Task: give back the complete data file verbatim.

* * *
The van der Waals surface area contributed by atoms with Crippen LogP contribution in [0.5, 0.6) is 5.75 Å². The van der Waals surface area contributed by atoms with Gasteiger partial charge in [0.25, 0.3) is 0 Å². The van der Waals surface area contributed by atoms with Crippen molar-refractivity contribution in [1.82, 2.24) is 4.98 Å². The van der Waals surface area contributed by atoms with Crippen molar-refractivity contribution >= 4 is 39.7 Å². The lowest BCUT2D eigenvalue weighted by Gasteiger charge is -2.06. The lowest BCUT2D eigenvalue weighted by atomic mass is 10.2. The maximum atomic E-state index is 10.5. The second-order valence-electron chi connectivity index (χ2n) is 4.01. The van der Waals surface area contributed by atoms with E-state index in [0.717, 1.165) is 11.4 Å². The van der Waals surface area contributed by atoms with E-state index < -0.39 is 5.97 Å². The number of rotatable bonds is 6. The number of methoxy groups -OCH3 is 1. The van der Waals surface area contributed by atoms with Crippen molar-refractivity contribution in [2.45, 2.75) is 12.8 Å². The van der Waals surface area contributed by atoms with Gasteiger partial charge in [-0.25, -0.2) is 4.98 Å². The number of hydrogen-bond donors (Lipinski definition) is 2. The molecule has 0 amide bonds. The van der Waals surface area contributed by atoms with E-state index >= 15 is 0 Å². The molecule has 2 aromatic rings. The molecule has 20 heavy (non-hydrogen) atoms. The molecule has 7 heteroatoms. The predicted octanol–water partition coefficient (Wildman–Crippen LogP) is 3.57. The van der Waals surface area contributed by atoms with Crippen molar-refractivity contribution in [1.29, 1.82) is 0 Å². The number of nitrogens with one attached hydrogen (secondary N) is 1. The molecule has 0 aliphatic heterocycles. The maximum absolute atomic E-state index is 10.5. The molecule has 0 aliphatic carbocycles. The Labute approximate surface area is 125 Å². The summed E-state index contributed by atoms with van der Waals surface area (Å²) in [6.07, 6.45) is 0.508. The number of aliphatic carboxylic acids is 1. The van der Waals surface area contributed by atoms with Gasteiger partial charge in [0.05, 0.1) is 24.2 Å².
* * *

The van der Waals surface area contributed by atoms with Crippen LogP contribution in [0.5, 0.6) is 5.75 Å². The van der Waals surface area contributed by atoms with Gasteiger partial charge in [0.25, 0.3) is 0 Å². The van der Waals surface area contributed by atoms with Crippen molar-refractivity contribution in [1.82, 2.24) is 4.98 Å². The van der Waals surface area contributed by atoms with Crippen molar-refractivity contribution >= 4 is 39.7 Å². The lowest BCUT2D eigenvalue weighted by Gasteiger charge is -2.06. The lowest BCUT2D eigenvalue weighted by atomic mass is 10.2. The maximum atomic E-state index is 10.5. The second-order valence-electron chi connectivity index (χ2n) is 4.01. The van der Waals surface area contributed by atoms with E-state index in [0.717, 1.165) is 11.4 Å². The van der Waals surface area contributed by atoms with E-state index < -0.39 is 5.97 Å². The number of rotatable bonds is 6. The number of methoxy groups -OCH3 is 1. The van der Waals surface area contributed by atoms with Crippen molar-refractivity contribution in [2.45, 2.75) is 12.8 Å². The van der Waals surface area contributed by atoms with Gasteiger partial charge in [-0.25, -0.2) is 4.98 Å². The number of hydrogen-bond donors (Lipinski definition) is 2. The molecule has 0 amide bonds. The van der Waals surface area contributed by atoms with E-state index >= 15 is 0 Å². The molecule has 2 aromatic rings. The molecule has 20 heavy (non-hydrogen) atoms. The molecule has 7 heteroatoms. The predicted octanol–water partition coefficient (Wildman–Crippen LogP) is 3.57. The van der Waals surface area contributed by atoms with Crippen molar-refractivity contribution in [1.29, 1.82) is 0 Å². The number of nitrogens with one attached hydrogen (secondary N) is 1. The molecule has 0 aliphatic heterocycles. The maximum absolute atomic E-state index is 10.5. The molecule has 0 aliphatic carbocycles. The Labute approximate surface area is 125 Å². The summed E-state index contributed by atoms with van der Waals surface area (Å²) in [6.07, 6.45) is 0.508. The number of aliphatic carboxylic acids is 1. The van der Waals surface area contributed by atoms with Gasteiger partial charge in [0.05, 0.1) is 24.2 Å².